Leeds United have made an impressive start on their return to the Championship as they currently sit third after 16 matches, eight points behind the automatic promotions places.
The foundations of their success so far have been built from placing their faith in Daniel Farke to rebuild a fractured squad that was damaged from a gut-wrenching relegation.
He offloaded several players who wanted to immediately jump ship, either permanently or on loan, as the likes of Tyler Adams, Rodrigo, Brenden Aaronson and Jack Harrison all left the club.
The German then splashed the cash wisely on nine new recruits, including Ethan Ampadu, Joel Piroe and Glen Kamara.
Those three, in particular, have played pivotal roles in their positive start to the season and although the Whites largely nailed their recruitment this summer, that wasn’t the case during Victor Orta’s reign, who left his post as director of football in May.
Towards the end of his six-year spell at the club, Orta’s reckless decision-making in the transfer window was the main reason why Leeds plummeted towards the Championship.
This was prevalent in the summer of 2022, as star players Kalvin Phillips and Raphinha were replaced with Jesse Marsch-inspired signings, Adams, Luis Sinisterra, Aaronson and Georginio Rutter.
Despite spending a whopping €151m (£132m) on talent, as per Transfermarkt, none of them were able to prevent their landslide into the second tier, despite finishing in ninth the season before.
Orta’s work as director of football wasn’t all bad, though, as demonstrated by the £10m sale of Jack Clarke to Tottenham Hotspur in 2019.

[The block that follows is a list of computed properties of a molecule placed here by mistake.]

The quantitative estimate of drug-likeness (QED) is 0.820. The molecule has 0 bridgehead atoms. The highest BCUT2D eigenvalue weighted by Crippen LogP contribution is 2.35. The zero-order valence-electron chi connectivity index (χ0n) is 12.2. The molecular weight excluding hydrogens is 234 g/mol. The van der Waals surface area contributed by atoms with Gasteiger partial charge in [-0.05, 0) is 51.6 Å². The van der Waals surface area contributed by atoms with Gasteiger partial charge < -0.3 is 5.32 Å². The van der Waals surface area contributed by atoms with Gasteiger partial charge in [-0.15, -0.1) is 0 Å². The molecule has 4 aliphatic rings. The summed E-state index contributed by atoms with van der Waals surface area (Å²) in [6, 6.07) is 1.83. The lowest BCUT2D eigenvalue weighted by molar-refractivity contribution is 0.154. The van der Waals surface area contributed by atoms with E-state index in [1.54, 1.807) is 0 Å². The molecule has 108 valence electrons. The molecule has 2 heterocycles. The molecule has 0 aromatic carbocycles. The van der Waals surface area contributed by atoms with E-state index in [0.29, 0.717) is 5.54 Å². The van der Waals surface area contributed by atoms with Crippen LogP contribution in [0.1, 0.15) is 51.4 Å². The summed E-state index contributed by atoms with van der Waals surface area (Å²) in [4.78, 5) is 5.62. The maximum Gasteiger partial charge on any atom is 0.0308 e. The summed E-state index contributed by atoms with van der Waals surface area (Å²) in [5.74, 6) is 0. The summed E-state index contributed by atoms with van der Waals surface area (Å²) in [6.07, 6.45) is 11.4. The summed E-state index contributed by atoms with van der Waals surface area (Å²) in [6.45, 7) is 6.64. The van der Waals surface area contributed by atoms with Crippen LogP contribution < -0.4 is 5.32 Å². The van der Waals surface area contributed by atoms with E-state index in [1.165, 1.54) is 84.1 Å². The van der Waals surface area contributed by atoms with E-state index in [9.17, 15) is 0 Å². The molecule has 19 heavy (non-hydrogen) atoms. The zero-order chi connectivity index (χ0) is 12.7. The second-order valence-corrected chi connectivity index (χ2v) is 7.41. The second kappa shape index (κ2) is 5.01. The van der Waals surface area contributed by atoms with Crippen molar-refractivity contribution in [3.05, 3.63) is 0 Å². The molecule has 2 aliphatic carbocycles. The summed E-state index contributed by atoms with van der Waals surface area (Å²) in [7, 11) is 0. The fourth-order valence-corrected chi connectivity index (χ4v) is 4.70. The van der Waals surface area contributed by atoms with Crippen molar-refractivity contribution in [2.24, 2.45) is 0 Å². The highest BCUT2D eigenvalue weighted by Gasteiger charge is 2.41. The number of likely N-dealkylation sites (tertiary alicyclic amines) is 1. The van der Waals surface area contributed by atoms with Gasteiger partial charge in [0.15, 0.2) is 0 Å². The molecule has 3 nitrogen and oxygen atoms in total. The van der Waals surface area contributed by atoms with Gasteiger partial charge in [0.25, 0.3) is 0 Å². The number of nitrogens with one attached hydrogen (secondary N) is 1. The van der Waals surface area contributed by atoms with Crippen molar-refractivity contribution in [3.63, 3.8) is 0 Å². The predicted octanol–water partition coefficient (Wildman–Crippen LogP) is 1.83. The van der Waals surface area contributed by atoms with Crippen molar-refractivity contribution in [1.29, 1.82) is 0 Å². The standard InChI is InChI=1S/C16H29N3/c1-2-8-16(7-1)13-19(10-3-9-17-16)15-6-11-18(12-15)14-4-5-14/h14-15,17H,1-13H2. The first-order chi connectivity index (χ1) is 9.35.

Although that looks like a bad deal now – given his blistering form – at the time it looked like a resounding success.
Jack Clarke’s Leeds United statistics
Clarke broke onto the scene as an exciting young winger coming through the academy and made his debut at the age of 17 in a 1-1 draw against Brentford in October 2018.
Having broken into the first team under Marcelo Bielsa, the teenager contributed two goals and two assists in 22 Championship appearances during the 2018/19 campaign.
Mauricio Pochettino, Tottenham’s manager at the time, felt he could take a gamble on the youngster’s potential and paid a whopping £10m for him in the summer of 2019, but he struggled to break into the first-team at north London, making just four senior appearances in total.
He returned to Elland Road on loan for the 2019/20 season in search of regular first-team football, but he saw his game time extremely limited in the first half of the campaign, managing just 19 minutes of Championship action, which saw him recalled and sent to QPR.
While the allure of new surroundings and the chance to impress was an attractive proposition for Clarke, he only managed six substitute appearances for the Hoops, which left Leeds delighted about receiving such a fee for a player who barely made a name for himself in the second tier.
One more disappointing loan spell would follow at Stoke City but when Sunderland came calling at the start of the 2021/22 campaign – and Clarke’s expected transfer value (xTV) was at a lowly €1.7m (£1.4m) – it seemed Orta’s decision to sell him was a good one.
Jack Clarke’s Sunderland statistics